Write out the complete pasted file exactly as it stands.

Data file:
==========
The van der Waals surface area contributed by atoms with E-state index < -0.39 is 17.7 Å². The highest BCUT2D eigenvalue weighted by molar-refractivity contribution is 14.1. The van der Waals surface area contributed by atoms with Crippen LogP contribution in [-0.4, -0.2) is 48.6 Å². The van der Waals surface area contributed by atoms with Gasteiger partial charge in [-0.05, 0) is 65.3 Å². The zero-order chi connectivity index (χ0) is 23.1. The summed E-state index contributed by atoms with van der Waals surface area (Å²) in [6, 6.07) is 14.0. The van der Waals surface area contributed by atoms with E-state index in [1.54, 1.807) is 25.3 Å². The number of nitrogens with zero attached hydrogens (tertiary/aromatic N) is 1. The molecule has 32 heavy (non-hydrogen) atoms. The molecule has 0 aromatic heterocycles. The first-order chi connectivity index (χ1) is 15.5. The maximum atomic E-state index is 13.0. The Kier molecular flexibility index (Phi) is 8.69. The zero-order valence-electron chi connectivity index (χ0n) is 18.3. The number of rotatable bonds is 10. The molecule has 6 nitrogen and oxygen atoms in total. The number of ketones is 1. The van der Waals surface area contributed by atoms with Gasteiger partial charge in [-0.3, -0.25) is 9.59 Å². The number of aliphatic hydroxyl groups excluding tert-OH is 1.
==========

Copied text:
The van der Waals surface area contributed by atoms with E-state index < -0.39 is 17.7 Å². The highest BCUT2D eigenvalue weighted by molar-refractivity contribution is 14.1. The van der Waals surface area contributed by atoms with Crippen LogP contribution in [-0.4, -0.2) is 48.6 Å². The van der Waals surface area contributed by atoms with Gasteiger partial charge in [-0.05, 0) is 65.3 Å². The zero-order chi connectivity index (χ0) is 23.1. The summed E-state index contributed by atoms with van der Waals surface area (Å²) in [6, 6.07) is 14.0. The van der Waals surface area contributed by atoms with E-state index in [1.54, 1.807) is 25.3 Å². The number of nitrogens with zero attached hydrogens (tertiary/aromatic N) is 1. The molecule has 32 heavy (non-hydrogen) atoms. The molecule has 0 aromatic heterocycles. The first-order chi connectivity index (χ1) is 15.5. The maximum atomic E-state index is 13.0. The Kier molecular flexibility index (Phi) is 8.69. The zero-order valence-electron chi connectivity index (χ0n) is 18.3. The number of rotatable bonds is 10. The molecule has 6 nitrogen and oxygen atoms in total. The number of ketones is 1. The van der Waals surface area contributed by atoms with Gasteiger partial charge in [-0.3, -0.25) is 9.59 Å². The number of aliphatic hydroxyl groups excluding tert-OH is 1.